The long-term goal of this program of research is to improve scientific inference in psychological science. The topic is investigated in the context of computational models of cognition, which can be extremely difficult to distinguish experimentally because of their complexity and the extent to which they mimic each other. Statistical methods (goodness-of-fit, Akaike Information Criterion) have been the dominant means of model evaluation and selection, and are applied after data have been collected in an experiment. The current project explores a new approach to improving inference by developing corresponding statistical methods that are applied on the front-end of an experiment, while the experiment is being designed. In this approach, dubbed adaptive design optimization (ADO), an experiment is divided into a series of mini-experiments. The design of each mini-experiment is updated based on performance in the preceding mini-experiment. The choice of design values is dictated by a sophisticated search algorithm that constantly pressures the models of interest to fit more and more challenging data points until one model emerges as superior. The adaptive nature of the methodology ensures the design is optimal throughout the testing session, and thereby maximizes the informativeness of the experimental results. Furthermore, the focus on optimizing the design simultaneously ensures that the experiment is highly efficient (e.g., fewer trials and participants). The three specific aims of the proposal are to (1) develop ADO so that it is applicable to a broad range of problems (e.g., various experimental designs, different modeling goals) in the discipline;(2) improve the ADO algorithm so that it can be used in real-time experiments;(3) develop web-based resources to enable researchers to learn about and take advantage of the methodology. The achievement of these three goals is intended to provide researchers with a new technology that can accelerate scientific discovery.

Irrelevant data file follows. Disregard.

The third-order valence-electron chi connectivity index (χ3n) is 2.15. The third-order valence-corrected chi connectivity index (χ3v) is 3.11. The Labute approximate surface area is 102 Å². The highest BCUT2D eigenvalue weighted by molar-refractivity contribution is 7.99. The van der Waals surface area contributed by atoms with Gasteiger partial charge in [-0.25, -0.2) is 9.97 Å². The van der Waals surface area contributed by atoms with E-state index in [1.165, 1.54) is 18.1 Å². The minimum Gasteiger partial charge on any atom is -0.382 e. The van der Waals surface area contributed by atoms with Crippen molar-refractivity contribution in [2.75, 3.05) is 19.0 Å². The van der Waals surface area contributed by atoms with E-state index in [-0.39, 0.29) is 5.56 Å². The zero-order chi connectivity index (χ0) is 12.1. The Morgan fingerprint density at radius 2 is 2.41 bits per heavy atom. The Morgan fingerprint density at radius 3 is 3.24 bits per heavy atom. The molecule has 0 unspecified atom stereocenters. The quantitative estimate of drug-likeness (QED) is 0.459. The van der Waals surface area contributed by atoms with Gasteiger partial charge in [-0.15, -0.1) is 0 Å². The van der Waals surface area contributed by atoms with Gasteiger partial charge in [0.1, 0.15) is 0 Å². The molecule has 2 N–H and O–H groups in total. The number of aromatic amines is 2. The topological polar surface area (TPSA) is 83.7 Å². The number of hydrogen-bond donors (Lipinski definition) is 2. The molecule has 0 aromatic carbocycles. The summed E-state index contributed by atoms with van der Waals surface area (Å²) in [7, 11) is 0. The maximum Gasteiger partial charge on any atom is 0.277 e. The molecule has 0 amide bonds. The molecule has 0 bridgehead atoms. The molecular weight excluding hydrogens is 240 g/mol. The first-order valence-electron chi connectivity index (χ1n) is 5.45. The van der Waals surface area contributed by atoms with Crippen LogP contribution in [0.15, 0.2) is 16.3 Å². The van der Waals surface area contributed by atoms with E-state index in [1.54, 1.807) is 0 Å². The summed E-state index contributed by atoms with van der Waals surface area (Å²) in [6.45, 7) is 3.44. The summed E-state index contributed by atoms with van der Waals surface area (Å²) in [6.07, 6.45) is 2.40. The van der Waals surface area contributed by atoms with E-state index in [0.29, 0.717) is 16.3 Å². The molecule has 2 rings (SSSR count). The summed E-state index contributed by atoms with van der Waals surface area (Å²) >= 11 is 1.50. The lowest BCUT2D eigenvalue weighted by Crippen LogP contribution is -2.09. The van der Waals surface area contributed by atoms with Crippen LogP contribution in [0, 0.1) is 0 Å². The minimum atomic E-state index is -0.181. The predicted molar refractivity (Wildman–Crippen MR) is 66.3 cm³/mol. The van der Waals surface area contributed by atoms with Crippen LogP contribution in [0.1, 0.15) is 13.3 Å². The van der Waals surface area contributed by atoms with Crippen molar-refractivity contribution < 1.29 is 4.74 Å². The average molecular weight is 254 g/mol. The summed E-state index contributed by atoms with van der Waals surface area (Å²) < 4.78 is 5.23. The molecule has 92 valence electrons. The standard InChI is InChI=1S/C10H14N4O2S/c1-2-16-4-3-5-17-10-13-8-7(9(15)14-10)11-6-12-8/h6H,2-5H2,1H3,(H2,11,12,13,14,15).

Experimentation is one backbone of public health research. The research methodology to be developed in this application has the potential to increase simultaneously the efficiency of experimentation (thereby reducing the cost of doing science) and the informativeness of what is learned (thereby accelerating the advancement of science).
|Kim, Woojae; Pitt, Mark A; Lu, Zhong-Lin et al. (2016) Planning Beyond the Next Trial in Adaptive Experiments: A Dynamic Programming Approach. Cogn Sci :|
|Gu, Hairong; Kim, Woojae; Hou, Fang et al. (2016) A hierarchical Bayesian approach to adaptive vision testing: A case study with the contrast sensitivity function. J Vis 16:15|
|Hou, Fang; Lesmes, Luis Andres; Kim, Woojae et al. (2016) Evaluating the performance of the quick CSF method in detecting contrast sensitivity function changes. J Vis 16:18|
|Montenegro, Maximiliano; Myung, Jay I; Pitt, Mark A (2014) Analytical Expressions for the REM Model of Recognition Memory. J Math Psychol 60:23-28|
|Kim, Woojae; Pitt, Mark A; Lu, Zhong-Lin et al. (2014) A hierarchical adaptive approach to optimal experimental design. Neural Comput 26:2465-92|
|Cavagnaro, Daniel R; Pitt, Mark A; Gonzalez, Richard et al. (2013) Discriminating Among Probability Weighting Functions Using Adaptive Design Optimization. J Risk Uncertain 47:255-289|
|Myung, Jay I; Cavagnaro, Daniel R; Pitt, Mark A (2013) A Tutorial on Adaptive Design Optimization. J Math Psychol 57:53-67|
|Kim, Woojae; Pitt, Mark A; Myung, Jay I (2013) How do PDP models learn quasiregularity? Psychol Rev 120:903-16|
|Cavagnaro, Daniel R; Gonzalez, Richard; Myung, Jay I et al. (2013) Optimal Decision Stimuli for Risky Choice Experiments: An Adaptive Approach. Manage Sci 59:358-375|
|Cavagnaro, Daniel R; Pitt, Mark A; Myung, Jay I (2011) Model discrimination through adaptive experimentation. Psychon Bull Rev 18:204-10|